Jeremy Robinson has been appointed as Schleich UK’s new country manager. He will take over responsibility for the UK and Eire from Gary Wilmot.
VTech has hired Jennifer Eiselein, a former Amazon senior manager who was instrumental in the launches of the company’s Kindle tablets and e-readers, as its new marketing director. She will lead VTech’s marketing team from its U.S. headquarters in Chicago, oversee the creation and execution of innovative campaigns for VTech’s brands, employ strategies to generate brand awareness, and target customers to enhance growth in key markets.
Prior to joining VTech, Eiselein served as senior manager for merchandising and marketing at Amazon’s Appstore in the U.S. and Canada.
Michael Acton Smith, who has run Mind Candy for 10 years, will step down. He has stated that he wants to focus on a more creative role rather than the day-to-day running of the firm.
Divinia Knowles, who has been at the company for eight years, and is currently chief operating and financial officer, will become president. A new chief executive will be announced at a later date, the company has said.
Mind Candy is known for the children’s social network Moshi Monsters, one of the world’s most popular children’s social networks, with around 80 million users. The service operates through paid subscriptions; however, associated merchandise—plush toys, music albums and other spin-offs—generate roughly half of Mind Candy’s revenue.
K’NEX has promoted Rachel Robbins to vice president, legal affairs and general counsel. Hired in 2013, Robbins previously served as associate general counsel for K’NEX Brands, and prior to joining K’NEX, she was a partner in the Commercial Litigation group of the law firm Cozen O’Connor.
In her new position, Robbins will provide legal counsel to company management and business teams as to commercial relationships, as well as all general corporate matters, including contracts, employment, regulatory, and intellectual property.
Steve Youngwood has joined the board of directors for LeapFrog Enterprises Inc. He most recently served as executive vice president and general manager of digital media and entertainment products at Nickelodeon.
Youngwood joined Viacom in 1997 and most recently led all Nickelodeon Digital efforts, including websites, mobile, connected TVs, TV Everywhere and other emerging platforms. He also led Nickelodeon’s video, gaming, and book publishing businesses across all digital and traditional retail channels, and oversaw the acquisition and integration of five digital companies. Youngwood has also held various senior management positions in Consumer Products, ran the Nick and NickJr magazines, and worked in the Strategy and Business Development Group.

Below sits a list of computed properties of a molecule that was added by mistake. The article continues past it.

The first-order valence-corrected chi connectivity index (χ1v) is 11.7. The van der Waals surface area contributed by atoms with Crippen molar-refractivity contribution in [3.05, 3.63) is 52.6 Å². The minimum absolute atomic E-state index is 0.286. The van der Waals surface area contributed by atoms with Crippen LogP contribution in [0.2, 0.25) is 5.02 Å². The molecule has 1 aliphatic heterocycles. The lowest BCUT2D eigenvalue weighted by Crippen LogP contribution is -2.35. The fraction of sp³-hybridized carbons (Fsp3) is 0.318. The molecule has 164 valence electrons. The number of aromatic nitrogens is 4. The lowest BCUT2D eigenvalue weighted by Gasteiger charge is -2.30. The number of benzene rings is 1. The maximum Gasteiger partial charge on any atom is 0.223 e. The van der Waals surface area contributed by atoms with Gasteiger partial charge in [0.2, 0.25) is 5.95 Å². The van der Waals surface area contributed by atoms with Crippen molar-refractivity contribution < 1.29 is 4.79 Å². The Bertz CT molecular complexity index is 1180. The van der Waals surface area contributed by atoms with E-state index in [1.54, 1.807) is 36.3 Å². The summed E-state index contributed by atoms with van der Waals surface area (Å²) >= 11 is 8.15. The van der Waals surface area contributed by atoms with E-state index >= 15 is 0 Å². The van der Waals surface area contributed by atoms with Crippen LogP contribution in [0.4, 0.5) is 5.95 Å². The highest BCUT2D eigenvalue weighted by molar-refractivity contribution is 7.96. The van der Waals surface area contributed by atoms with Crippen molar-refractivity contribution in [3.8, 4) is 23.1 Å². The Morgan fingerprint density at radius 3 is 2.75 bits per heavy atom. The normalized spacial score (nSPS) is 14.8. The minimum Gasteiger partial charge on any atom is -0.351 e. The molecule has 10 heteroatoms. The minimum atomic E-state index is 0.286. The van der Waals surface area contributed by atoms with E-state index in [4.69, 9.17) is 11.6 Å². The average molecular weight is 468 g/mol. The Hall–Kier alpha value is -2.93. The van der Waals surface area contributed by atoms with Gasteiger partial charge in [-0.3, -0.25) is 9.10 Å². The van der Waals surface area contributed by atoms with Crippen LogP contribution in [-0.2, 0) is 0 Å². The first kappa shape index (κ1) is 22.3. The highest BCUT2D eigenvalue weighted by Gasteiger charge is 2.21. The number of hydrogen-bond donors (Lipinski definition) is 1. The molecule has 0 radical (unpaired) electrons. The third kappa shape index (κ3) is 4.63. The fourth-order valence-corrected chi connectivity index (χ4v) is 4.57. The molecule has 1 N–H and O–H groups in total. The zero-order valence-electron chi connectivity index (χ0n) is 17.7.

MGA Entertainment (MGAE) has appointed Anne Gates as president. Gates joined MGAE in early 2014 and MGA says she has proven to be a strategic and creative leader for the company’s portfolio of family entertainment franchises. In her new role, Gates will oversee all of MGAE’s global businesses and operations.
“Having Anne Gates as president will allow me to innovate and work more closely with the MGAE team on a vision for an exciting future, while Anne handles the day-to-day operation of the business. Anne and I will work very closely together to take MGAE to new heights,” says Isaac Larian, CEO of MGA Entertainment. “Her incredible determination and proven performance in systematically growing businesses, paired with her exceptional management and entertainment experience, will help position the company for continued growth and leadership in the toy and entertainment world.” [Read more...]
Ryan McFarland from Strider Sports International Inc. has won South Dakota’s Small Business Person of the Year. He will join winners from the other 49 states, the District of Columbia, Puerto Rico, and Guam at the U.S. Small Business Administration’s National Small Business Week in Washington, D.C., from May 15 to 16. At the conference, a National Small Business Person of the Year for 2014 will be chosen and the winners will have opportunities to meet with top SBA officials and national business leaders.
The Toy Book is so sorry to hear about the passing of Leslie Berger, founder of Cardinal Industries.
In 1944, Les Berger founded the company with a dream and knowledge of plastics, on the corner of Keape and Hope Streets in Brooklyn, N.Y. The first product that he produced was dominoes. Now Cardinal Industries games and puzzles in some of the most popular licenses, while maintaining business in core basic games, such as dominoes. Berger continued to work, and until very recently, was still coming into the office to work. He was a true pioneer in the business.